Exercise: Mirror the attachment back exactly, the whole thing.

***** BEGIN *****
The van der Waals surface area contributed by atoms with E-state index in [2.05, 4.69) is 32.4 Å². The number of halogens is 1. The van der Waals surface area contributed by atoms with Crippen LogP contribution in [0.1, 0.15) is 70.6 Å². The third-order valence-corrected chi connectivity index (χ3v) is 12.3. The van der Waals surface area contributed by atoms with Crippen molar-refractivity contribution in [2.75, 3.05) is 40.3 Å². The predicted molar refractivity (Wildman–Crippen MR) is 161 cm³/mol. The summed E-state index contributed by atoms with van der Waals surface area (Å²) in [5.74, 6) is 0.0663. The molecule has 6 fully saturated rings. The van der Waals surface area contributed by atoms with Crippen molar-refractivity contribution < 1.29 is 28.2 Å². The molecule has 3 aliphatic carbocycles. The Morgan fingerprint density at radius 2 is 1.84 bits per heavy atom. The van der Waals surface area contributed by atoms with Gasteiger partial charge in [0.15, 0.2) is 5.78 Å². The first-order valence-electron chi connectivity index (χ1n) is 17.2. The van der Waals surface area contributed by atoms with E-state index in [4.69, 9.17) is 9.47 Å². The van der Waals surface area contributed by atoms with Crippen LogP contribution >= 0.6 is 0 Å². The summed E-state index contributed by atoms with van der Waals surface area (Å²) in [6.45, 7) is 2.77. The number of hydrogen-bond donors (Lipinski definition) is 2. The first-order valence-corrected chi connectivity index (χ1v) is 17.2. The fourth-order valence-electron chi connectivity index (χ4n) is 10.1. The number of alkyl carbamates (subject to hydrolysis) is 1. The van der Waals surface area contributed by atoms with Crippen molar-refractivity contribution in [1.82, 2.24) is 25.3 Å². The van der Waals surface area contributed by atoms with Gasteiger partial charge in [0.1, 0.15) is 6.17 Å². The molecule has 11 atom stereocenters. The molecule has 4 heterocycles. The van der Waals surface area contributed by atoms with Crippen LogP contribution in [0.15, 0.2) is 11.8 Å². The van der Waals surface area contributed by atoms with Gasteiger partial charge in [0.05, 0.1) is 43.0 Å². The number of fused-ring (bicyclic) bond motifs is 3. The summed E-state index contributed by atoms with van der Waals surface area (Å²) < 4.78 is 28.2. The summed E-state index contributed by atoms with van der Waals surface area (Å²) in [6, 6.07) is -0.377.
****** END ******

The van der Waals surface area contributed by atoms with E-state index in [2.05, 4.69) is 32.4 Å². The number of halogens is 1. The van der Waals surface area contributed by atoms with Crippen LogP contribution in [0.1, 0.15) is 70.6 Å². The third-order valence-corrected chi connectivity index (χ3v) is 12.3. The van der Waals surface area contributed by atoms with Crippen molar-refractivity contribution in [2.75, 3.05) is 40.3 Å². The predicted molar refractivity (Wildman–Crippen MR) is 161 cm³/mol. The summed E-state index contributed by atoms with van der Waals surface area (Å²) in [5.74, 6) is 0.0663. The molecule has 6 fully saturated rings. The van der Waals surface area contributed by atoms with Crippen molar-refractivity contribution < 1.29 is 28.2 Å². The molecule has 3 aliphatic carbocycles. The Morgan fingerprint density at radius 2 is 1.84 bits per heavy atom. The van der Waals surface area contributed by atoms with Gasteiger partial charge in [0.15, 0.2) is 5.78 Å². The first-order valence-electron chi connectivity index (χ1n) is 17.2. The van der Waals surface area contributed by atoms with E-state index in [4.69, 9.17) is 9.47 Å². The van der Waals surface area contributed by atoms with Crippen LogP contribution >= 0.6 is 0 Å². The summed E-state index contributed by atoms with van der Waals surface area (Å²) in [6.45, 7) is 2.77. The number of hydrogen-bond donors (Lipinski definition) is 2. The first-order valence-corrected chi connectivity index (χ1v) is 17.2. The fourth-order valence-electron chi connectivity index (χ4n) is 10.1. The number of alkyl carbamates (subject to hydrolysis) is 1. The van der Waals surface area contributed by atoms with Crippen molar-refractivity contribution in [1.82, 2.24) is 25.3 Å². The van der Waals surface area contributed by atoms with Gasteiger partial charge in [0.1, 0.15) is 6.17 Å². The molecule has 11 atom stereocenters. The molecule has 4 heterocycles. The van der Waals surface area contributed by atoms with Crippen LogP contribution in [0.15, 0.2) is 11.8 Å². The van der Waals surface area contributed by atoms with Gasteiger partial charge in [0.05, 0.1) is 43.0 Å². The number of fused-ring (bicyclic) bond motifs is 3. The summed E-state index contributed by atoms with van der Waals surface area (Å²) < 4.78 is 28.2. The summed E-state index contributed by atoms with van der Waals surface area (Å²) in [6, 6.07) is -0.377.